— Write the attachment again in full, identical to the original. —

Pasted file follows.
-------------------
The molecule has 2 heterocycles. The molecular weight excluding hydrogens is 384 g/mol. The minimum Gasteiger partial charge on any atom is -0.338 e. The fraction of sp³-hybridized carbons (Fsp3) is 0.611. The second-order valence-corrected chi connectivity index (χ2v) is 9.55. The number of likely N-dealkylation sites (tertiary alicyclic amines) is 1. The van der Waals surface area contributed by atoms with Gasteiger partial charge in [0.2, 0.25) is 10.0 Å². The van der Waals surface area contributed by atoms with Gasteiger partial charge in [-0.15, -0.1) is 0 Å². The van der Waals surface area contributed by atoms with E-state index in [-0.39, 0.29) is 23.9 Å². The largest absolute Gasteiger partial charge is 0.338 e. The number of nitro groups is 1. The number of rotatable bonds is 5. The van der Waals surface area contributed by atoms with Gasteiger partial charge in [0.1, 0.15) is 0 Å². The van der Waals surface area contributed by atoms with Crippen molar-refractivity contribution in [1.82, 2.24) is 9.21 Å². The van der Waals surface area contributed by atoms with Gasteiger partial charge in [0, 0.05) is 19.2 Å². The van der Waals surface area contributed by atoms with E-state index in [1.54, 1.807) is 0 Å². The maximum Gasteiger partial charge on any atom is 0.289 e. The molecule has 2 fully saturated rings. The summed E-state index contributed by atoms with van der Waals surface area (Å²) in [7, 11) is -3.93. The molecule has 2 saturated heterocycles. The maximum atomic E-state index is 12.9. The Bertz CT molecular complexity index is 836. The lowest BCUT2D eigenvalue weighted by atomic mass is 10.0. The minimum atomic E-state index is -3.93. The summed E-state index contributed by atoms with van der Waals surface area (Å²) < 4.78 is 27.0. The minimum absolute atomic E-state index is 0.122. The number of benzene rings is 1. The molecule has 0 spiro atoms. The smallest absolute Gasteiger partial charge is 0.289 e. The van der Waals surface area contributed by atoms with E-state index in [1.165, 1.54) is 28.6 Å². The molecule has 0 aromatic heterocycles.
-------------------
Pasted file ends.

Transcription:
The molecule has 2 heterocycles. The molecular weight excluding hydrogens is 384 g/mol. The minimum Gasteiger partial charge on any atom is -0.338 e. The fraction of sp³-hybridized carbons (Fsp3) is 0.611. The second-order valence-corrected chi connectivity index (χ2v) is 9.55. The number of likely N-dealkylation sites (tertiary alicyclic amines) is 1. The van der Waals surface area contributed by atoms with Gasteiger partial charge in [0.2, 0.25) is 10.0 Å². The van der Waals surface area contributed by atoms with Gasteiger partial charge in [-0.15, -0.1) is 0 Å². The van der Waals surface area contributed by atoms with E-state index in [-0.39, 0.29) is 23.9 Å². The largest absolute Gasteiger partial charge is 0.338 e. The number of nitro groups is 1. The number of rotatable bonds is 5. The van der Waals surface area contributed by atoms with Gasteiger partial charge in [0.1, 0.15) is 0 Å². The van der Waals surface area contributed by atoms with Crippen molar-refractivity contribution in [1.82, 2.24) is 9.21 Å². The van der Waals surface area contributed by atoms with Gasteiger partial charge in [0, 0.05) is 19.2 Å². The van der Waals surface area contributed by atoms with E-state index in [1.54, 1.807) is 0 Å². The maximum Gasteiger partial charge on any atom is 0.289 e. The molecule has 2 fully saturated rings. The summed E-state index contributed by atoms with van der Waals surface area (Å²) in [7, 11) is -3.93. The molecule has 2 saturated heterocycles. The maximum atomic E-state index is 12.9. The Bertz CT molecular complexity index is 836. The lowest BCUT2D eigenvalue weighted by atomic mass is 10.0. The minimum atomic E-state index is -3.93. The summed E-state index contributed by atoms with van der Waals surface area (Å²) < 4.78 is 27.0. The minimum absolute atomic E-state index is 0.122. The number of benzene rings is 1. The molecule has 0 spiro atoms. The smallest absolute Gasteiger partial charge is 0.289 e. The van der Waals surface area contributed by atoms with E-state index in [1.165, 1.54) is 28.6 Å². The molecule has 0 aromatic heterocycles.